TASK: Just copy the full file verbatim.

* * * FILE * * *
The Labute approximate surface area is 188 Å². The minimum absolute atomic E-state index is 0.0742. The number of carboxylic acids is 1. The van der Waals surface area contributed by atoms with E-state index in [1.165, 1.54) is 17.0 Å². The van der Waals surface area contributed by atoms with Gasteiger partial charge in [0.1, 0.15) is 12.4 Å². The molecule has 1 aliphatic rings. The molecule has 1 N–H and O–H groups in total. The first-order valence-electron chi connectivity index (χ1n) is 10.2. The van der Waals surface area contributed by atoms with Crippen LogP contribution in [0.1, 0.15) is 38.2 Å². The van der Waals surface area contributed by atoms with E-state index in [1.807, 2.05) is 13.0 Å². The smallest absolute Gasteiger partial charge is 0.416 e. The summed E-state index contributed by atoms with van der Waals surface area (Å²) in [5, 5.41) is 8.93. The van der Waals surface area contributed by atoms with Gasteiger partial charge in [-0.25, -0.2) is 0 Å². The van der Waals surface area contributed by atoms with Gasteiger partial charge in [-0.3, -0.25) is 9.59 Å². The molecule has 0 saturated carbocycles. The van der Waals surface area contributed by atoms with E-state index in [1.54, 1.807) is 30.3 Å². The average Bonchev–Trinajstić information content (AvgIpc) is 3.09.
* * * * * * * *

The Labute approximate surface area is 188 Å². The minimum absolute atomic E-state index is 0.0742. The number of carboxylic acids is 1. The van der Waals surface area contributed by atoms with E-state index in [1.165, 1.54) is 17.0 Å². The van der Waals surface area contributed by atoms with Gasteiger partial charge in [0.1, 0.15) is 12.4 Å². The molecule has 1 aliphatic rings. The molecule has 1 N–H and O–H groups in total. The first-order valence-electron chi connectivity index (χ1n) is 10.2. The van der Waals surface area contributed by atoms with Crippen LogP contribution in [0.1, 0.15) is 38.2 Å². The van der Waals surface area contributed by atoms with E-state index in [1.807, 2.05) is 13.0 Å². The smallest absolute Gasteiger partial charge is 0.416 e. The summed E-state index contributed by atoms with van der Waals surface area (Å²) in [5, 5.41) is 8.93. The van der Waals surface area contributed by atoms with Gasteiger partial charge in [-0.25, -0.2) is 0 Å². The van der Waals surface area contributed by atoms with Gasteiger partial charge in [-0.3, -0.25) is 9.59 Å². The molecule has 0 saturated carbocycles. The van der Waals surface area contributed by atoms with E-state index in [1.54, 1.807) is 30.3 Å². The average Bonchev–Trinajstić information content (AvgIpc) is 3.09.